Art & Entertainment | Book Reviews | Education | Entertainment Video | Health | Lifestyle | Sport | Sport Video | Search


Qantas Media Awards: Arts Journalists Recognised

Creative New Zealand recognises arts print journalism at Qantas Media Awards 2004

Print journalists and photographers were recognised in Auckland tonight for their contribution to New Zealand arts journalism at the Qantas Media Awards.

Creative New Zealand has been sponsoring the arts journalism categories of the Qantas Media Awards since 1996 as part of its arts advocacy work. Peter Biggs, Chair of Creative New Zealand, says the organisation constantly works with the media to encourage increased media commitment to arts coverage.

“The level of national and international interest in New Zealand arts and artists is unprecedented,” he says. “Creative New Zealand’s sponsorship of the arts categories of the Qantas Media Awards is a way of recognising and rewarding those New Zealand journalists who have supported this increased focus on creativity and who have provided New Zealanders with topical, engaging arts stories.

“This year Creative New Zealand has also introduced a new award category of photography to reflect the significance of arts photography. I would like to congratulate the winners and finalists in this year’s Qantas Media Awards for excellence in arts journalism.”

Barry Young, Director of the Qantas Media Awards, says Creative New Zealand’s sponsorship of the awards has been an important catalyst in developing the whole genre of reporting about the arts.

“When we introduced ‘the arts’ as a category within the awards we received a few theatre reviews as entries. Now the subject is taken seriously by journalists in newspapers, magazines, on radio and television, and the stories entered in the awards reflect this.”

The award winners in the print arts categories are as follows:

Newspaper Feature Writer Award for Best Arts Feature was presented to Eleanor Black for her story A Star is Torn, in the Canvas section of the weekend New Zealand Herald. The winning story was about singer Emma Paki whose first album hit gold but who found herself living on benefits a decade later.

Linda Herrick and Graham Reid from the New Zealand Herald were finalists.

The Award for Best Arts Feature in the Magazine Feature Writer category was presented to Steve Braunias at the New Zealand Listener for Felicity Ferrett, a feature about New Zealand author Marilyn Duckworth.

The judges said, “Steve Braunias doesn’t just review a work he writes in depth about the author, their life and their work … he focuses a lot of attention on New Zealand literature.”

The Award for Best Arts Column was presented to Graham Reid from the New Zealand Herald for a portfolio of columns about music, placing music and artists in their historical or contemporary context thereby giving a broader understanding of the artform.

The Award for Best Single Arts Picture was presented to Ross Giblin from The Dominion Post for Aerialist, which the judges said “took a lot of planning and effort”. Finalists were Alan Gibson from the New Zealand Herald, David Hallett from the Press, Jill Robb from the Southland Times and Craig Simcock from The Dominion Post.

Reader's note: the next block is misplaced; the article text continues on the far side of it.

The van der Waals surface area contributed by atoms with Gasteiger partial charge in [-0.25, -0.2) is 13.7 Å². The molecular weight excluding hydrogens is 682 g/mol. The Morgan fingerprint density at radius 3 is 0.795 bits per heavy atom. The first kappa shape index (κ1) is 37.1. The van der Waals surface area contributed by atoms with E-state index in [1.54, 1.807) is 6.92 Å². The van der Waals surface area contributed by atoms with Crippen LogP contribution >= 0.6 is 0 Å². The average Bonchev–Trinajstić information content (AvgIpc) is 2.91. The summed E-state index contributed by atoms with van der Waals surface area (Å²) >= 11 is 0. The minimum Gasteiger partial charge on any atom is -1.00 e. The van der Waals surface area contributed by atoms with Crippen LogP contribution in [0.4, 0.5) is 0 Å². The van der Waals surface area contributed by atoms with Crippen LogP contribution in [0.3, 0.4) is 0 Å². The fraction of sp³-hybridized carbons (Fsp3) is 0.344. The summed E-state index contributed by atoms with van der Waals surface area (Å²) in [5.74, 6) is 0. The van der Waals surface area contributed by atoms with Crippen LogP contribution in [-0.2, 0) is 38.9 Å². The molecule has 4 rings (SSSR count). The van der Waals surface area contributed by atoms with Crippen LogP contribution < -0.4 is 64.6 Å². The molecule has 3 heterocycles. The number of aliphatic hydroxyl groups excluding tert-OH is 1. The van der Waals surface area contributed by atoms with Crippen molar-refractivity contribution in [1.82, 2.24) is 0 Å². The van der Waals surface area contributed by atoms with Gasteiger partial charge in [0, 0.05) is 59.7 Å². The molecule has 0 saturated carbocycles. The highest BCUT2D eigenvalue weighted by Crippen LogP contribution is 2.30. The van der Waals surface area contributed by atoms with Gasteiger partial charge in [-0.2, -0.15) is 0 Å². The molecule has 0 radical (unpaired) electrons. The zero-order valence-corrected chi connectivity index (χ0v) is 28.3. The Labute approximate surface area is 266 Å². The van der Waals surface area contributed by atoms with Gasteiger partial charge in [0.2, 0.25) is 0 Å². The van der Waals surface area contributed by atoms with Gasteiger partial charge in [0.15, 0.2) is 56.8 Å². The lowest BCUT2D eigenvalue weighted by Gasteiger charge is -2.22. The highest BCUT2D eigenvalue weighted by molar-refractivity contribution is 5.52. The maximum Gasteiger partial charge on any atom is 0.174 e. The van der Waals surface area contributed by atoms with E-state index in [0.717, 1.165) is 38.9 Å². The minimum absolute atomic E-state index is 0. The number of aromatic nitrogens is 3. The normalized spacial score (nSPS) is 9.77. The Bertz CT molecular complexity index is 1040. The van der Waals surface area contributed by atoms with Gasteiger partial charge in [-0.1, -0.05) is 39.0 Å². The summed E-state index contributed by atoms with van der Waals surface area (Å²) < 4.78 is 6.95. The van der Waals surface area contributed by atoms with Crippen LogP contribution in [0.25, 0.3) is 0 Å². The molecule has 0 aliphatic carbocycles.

The Award for Best Single Picture by a Junior was presented to Claire de Barr of The Dominion Post for her photograph, Ballet dancer, which the judges said “contained good composition and contrast”. Bradley Ambrose was a finalist with the photograph Costume designer for The Aucklander.

Creative New Zealand sponsors a range of awards, including the arts journalism categories of the Qantas Media Awards, to acknowledge the contribution that other sectors make to New Zealand arts. Other such awards include the Creative Places Awards, which acknowledge the work of local government, and the Creative New Zealand Award for Bravery in the National Business Review Awards for Business Sponsorship of the Arts.

© Scoop Media

Culture Headlines | Health Headlines | Education Headlines


Electronica: Restoring The World’s First Recorded Computer Music

University of Canterbury Distinguished Professor Jack Copeland and UC alumni and composer Jason Long have restored the earliest known recording of computer-generated music, created more than 65 years ago using programming techniques devised by Alan Turing. More>>


Scoop Review Of Books: Almost Getting Away With Murder

The Black Widow by Lee-Anne Cartier: Lee-Anne Cartier is the sister of the Christchurch man found to have been murdered by his wife, Helen Milner, after an initial assumption by police that his death, in 2009, was suicide. More>>

Howard Davis: Triple Echo - The Malevich/Reinhardt/Hotere Nexus

Howard Davis: The current juxtaposition of works by Ralph Hotere and Ad Reinhardt at Te Papa perfectly exemplifies Jean Michel Massing's preoccupation with the transmigration of imagery in a remarkable triple echo effect... More>>

Scoop Review Of Books: Nō Tāu Manawa

Vaughan Rapatahana responds to Fale Aitu | Spirit House by Tusiata Avi: "fa’afetai Tusiata, fa’afetai, / you’ve swerved & served us a masterclass corpus / through graft / of tears & fears..." More>>

9 Golds - 21 Medals: NZ Team Celebrates As Rio 2016 Paralympic Games Close

The entire New Zealand Paralympic Team, led by kiwi sprinter and double gold medallist Liam Malone as flag bearer, are on the bus to the Maracanã Stadium in Rio de Janeiro for the Closing Ceremony of the Rio 2016 Paralympic Games. There, they will celebrate the fantastic successes of the past 10 days. More>>


New Zealand Improv Festival: The Festival Of Moments To Return To The Capital

The eighth incarnation of the New Zealand Improv Festival comes to BATS Theatre this 4-8 October , with a stellar line-up of spontaneous theatre and instant comedy performed and directed by top improvisors from around New Zealand and the world. More>>


Get More From Scoop



Search Scoop  
Powered by Vodafone
NZ independent news